Mangling the language
We encounter Manglish every day, but do we have to tolerate it?
C’MON lah you all, can you all faster decide lah.” This was part of a dialogue in a kopitiam TV commercial. Hearing locals speaking like this is now very common.
Welcome to the very interesting and intriguing world of Manglish.
Malaysia is, as everyone already knows, a multi-racial, multi-lingual, multi-custom and multi-cultural country and one can always tell which community a person belongs to from the way he or she speaks.
Alamak, ayoyo, adoi, apa nama, apa ni, alah, alahai etc, and suffixes mah, kan, one, and the perennial and lovable lah are now almost always heard in Manglish.
“Please” is rather selfishly used. Why? I am not sure.
One-word sentences are also heard often when Manglish is used: “can”, “cannot”, “go”, “come”, and short phrases, questions and sentences such as “Can or not?”, “Want or don’t want?”, “Go or not?”, “Come or not?”, “Also can one”, etc. However, some of these examples, such as “go” and “come”, are perfect when used as sentences on their own as far as English is concerned.
“On the switch” (Please put on the switch), “Off the switch” (Please put off the switch), and “Keep and touch” (Keep in touch) are some instructions and phrases we commonly hear too, especially amongst young people. Changing the middle word in the last expression from “in” to “and” has remained from the early 80s and must have been due to the failure of our young people to understand the “accent” of native speakers, hearing the “in” as “and”.
“Open”, “closed” and “sale” are words commonly used in notices and advertisements and many use them wrongly by adding “ed” to open, omitting the “ed” from closed or adding an “s” to sale. Regardless of the number of stores in a shopping complex offering lower prices on their goods, it should be “year-end sale” and not “year-end sales”.
English words are also mixed with Malay. “Suasana glam” was used at the recent Anugerah Industri Muzik by MC Awal Asyari to refer to the glamorous event. Other non-Malay terms that celebrities like to use include: All right, right on, clubbing, yamcha, fashion, speed, photo shoot and location.
For some reason, youngsters, and some adults, like to use long sentences in Manglish. You can see examples of these on Facebook.
Radio ERA runs a very popular and delightfully funny series hosted by the effervescent Aznil Hj Nawawi on weekday mornings. It’s called Can I Help You?
The concept of the show is that it makes pranks calls to unsuspecting people (their numbers are supplied by friends) to ask about products and services. This is done in impeccable English and with a British accent by someone named Haniff. Most of the people called cannot speak English properly but they have to because Haniff acts as if he does not understand Malay at all. You can imagine the Manglish that you will hear over the airwaves! That show always makes my day. But I think, “May I help you?” would be a better and more polite tagline.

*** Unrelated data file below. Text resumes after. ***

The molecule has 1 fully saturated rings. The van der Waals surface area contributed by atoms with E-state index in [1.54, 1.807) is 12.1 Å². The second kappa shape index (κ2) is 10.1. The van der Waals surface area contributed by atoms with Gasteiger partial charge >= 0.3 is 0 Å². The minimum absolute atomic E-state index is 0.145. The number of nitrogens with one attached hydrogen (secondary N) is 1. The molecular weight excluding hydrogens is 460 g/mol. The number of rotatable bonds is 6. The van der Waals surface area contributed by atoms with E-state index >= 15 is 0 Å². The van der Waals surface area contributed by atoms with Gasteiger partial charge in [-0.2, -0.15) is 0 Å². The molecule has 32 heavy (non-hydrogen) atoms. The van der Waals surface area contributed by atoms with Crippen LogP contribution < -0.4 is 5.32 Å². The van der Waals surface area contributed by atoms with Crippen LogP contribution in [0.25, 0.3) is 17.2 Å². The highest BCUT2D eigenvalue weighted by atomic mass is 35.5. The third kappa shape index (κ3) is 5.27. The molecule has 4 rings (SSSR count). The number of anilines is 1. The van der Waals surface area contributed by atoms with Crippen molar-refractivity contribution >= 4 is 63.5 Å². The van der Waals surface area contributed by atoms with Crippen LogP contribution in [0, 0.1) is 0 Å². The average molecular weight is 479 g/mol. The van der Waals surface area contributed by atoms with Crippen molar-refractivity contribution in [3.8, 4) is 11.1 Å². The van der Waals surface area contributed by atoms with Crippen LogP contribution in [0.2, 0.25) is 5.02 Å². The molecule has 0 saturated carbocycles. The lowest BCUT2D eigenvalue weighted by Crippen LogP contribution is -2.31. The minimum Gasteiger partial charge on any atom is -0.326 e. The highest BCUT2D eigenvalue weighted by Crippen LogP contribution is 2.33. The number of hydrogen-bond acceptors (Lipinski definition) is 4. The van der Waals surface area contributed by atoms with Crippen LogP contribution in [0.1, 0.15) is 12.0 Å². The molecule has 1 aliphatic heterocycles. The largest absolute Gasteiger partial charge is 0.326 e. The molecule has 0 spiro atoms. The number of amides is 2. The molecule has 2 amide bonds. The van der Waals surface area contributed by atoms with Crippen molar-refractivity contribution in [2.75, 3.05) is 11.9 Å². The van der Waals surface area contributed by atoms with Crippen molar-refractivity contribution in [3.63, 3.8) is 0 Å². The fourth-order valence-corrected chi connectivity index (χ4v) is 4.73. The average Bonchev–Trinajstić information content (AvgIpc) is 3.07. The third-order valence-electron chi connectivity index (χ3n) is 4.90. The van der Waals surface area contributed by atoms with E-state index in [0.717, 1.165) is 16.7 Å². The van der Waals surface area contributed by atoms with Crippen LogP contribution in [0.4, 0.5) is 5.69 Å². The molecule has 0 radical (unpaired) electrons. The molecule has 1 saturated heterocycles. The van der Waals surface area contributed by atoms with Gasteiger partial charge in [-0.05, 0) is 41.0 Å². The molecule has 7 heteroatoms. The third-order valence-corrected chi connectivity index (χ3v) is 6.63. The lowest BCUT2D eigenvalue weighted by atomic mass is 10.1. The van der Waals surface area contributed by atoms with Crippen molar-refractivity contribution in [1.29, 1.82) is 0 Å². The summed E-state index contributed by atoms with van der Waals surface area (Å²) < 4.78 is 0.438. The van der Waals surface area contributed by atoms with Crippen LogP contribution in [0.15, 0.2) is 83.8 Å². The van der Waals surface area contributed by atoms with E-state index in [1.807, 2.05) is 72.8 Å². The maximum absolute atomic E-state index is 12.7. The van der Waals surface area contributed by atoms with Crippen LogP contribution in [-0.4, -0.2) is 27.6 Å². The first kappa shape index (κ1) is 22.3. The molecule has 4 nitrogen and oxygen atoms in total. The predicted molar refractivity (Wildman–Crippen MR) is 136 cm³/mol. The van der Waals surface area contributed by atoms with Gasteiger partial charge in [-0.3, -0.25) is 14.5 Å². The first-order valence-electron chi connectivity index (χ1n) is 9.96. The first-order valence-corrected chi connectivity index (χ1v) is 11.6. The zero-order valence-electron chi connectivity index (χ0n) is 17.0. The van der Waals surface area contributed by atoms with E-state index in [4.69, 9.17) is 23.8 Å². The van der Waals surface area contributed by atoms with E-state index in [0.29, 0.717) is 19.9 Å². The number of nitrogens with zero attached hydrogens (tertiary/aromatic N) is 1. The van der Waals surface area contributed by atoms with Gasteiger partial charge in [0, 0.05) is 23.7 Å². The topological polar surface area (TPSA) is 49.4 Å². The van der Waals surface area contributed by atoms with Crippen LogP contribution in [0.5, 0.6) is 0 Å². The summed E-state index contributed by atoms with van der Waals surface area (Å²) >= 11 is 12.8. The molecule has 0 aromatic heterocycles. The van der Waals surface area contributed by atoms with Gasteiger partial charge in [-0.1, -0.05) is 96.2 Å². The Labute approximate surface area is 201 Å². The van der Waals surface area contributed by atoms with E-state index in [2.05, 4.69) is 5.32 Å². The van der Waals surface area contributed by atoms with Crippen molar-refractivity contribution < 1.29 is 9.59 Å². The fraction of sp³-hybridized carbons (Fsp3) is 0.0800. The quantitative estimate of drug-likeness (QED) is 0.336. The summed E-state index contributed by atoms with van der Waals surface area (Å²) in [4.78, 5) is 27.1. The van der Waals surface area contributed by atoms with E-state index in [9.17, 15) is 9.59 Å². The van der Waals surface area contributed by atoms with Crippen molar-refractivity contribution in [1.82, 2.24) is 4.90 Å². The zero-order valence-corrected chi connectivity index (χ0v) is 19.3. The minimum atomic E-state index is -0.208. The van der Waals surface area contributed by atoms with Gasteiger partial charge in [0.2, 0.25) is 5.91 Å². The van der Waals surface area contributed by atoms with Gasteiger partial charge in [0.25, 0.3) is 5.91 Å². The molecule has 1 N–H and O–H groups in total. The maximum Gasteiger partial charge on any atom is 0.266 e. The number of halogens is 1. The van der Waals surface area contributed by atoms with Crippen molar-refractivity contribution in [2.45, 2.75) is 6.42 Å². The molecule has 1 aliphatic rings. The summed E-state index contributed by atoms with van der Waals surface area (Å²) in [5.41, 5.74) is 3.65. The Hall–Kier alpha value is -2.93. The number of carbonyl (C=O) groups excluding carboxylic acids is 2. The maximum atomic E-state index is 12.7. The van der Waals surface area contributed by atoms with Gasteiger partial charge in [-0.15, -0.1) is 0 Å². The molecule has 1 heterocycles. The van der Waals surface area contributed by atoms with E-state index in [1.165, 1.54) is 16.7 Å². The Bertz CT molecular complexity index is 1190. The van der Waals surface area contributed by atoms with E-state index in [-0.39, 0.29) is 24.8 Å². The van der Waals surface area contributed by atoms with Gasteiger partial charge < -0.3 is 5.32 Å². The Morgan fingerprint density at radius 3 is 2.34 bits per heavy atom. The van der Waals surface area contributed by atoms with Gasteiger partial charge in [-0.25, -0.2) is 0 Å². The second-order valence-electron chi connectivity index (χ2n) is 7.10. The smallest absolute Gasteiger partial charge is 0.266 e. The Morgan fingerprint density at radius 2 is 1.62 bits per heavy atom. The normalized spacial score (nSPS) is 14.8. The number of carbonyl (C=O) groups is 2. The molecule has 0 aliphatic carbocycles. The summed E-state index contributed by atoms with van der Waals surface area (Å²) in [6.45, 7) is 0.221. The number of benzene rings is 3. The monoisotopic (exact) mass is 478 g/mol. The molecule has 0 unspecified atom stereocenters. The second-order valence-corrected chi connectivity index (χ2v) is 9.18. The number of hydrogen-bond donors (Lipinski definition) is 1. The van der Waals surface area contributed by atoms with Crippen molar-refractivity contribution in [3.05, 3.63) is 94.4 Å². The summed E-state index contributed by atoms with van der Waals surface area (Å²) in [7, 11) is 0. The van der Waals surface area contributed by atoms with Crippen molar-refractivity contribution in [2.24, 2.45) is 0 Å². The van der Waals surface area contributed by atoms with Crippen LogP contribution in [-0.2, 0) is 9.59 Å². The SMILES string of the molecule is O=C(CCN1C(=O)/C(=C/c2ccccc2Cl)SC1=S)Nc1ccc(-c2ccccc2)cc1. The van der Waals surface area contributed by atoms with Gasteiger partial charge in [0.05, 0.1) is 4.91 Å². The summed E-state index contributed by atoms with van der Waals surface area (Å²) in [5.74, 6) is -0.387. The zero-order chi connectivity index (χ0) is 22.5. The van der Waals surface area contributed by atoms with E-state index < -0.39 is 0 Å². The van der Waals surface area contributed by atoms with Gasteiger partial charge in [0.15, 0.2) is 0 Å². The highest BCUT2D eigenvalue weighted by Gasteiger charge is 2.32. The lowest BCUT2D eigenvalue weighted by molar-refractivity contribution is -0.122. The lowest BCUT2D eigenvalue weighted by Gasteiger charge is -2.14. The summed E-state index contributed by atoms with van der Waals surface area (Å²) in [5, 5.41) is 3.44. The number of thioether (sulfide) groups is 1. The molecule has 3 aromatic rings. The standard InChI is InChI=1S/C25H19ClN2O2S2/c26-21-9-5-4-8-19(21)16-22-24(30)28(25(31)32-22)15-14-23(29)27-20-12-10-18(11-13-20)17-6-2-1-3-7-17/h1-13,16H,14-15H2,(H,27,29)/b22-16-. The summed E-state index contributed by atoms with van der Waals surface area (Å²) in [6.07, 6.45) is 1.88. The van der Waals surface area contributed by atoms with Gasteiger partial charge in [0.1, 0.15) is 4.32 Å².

In Manglish, I also find that speakers do not pay attention to grammar and the most common mistakes are: not differentiating between present tense and past tense, singular and plural, and spelling errors.
The other observation is the wrong pronunciation of English words, something that happens often on the TV3 late news programme, Nightline. A certain news presenter always reads “head” as “had”; “said” as “sad” and recently, “Islamic Civilation Park in Terengganu” instead of “civilisation”. In an early morning programme on Berita Awani, a presenter pronounced Pope John Paul as Pop John Paul.
I recently attended a lecture by an IT expert with a doctorate who is also the head of the IT Department at a leading local private university. In his PowerPoint slides, he had phrases such as “is sents” and “is determines”, with the additional “s”, and that was the way he spoke too.
Even with the numerous constructive ideas and suggestions put forth by various interested and knowledgeable parties on the poor standard of English in the country, I notice that the problem has still not been properly addressed by the people responsible for formulating our education policies.
We see examples all the time. A notice at a mobile phone kiosk at Larkin Bus Terminal in Johor uses “cut” for “card”. You like to have “flied lice” or “one ton mee”?
But, it’s Manglish, and they say, “Anyhow oso can”.
Source: By HUSSAINI ABDUL KARIM @ The Star Online - Mind Our English
Sunday, January 13, 2013
Mangling the language
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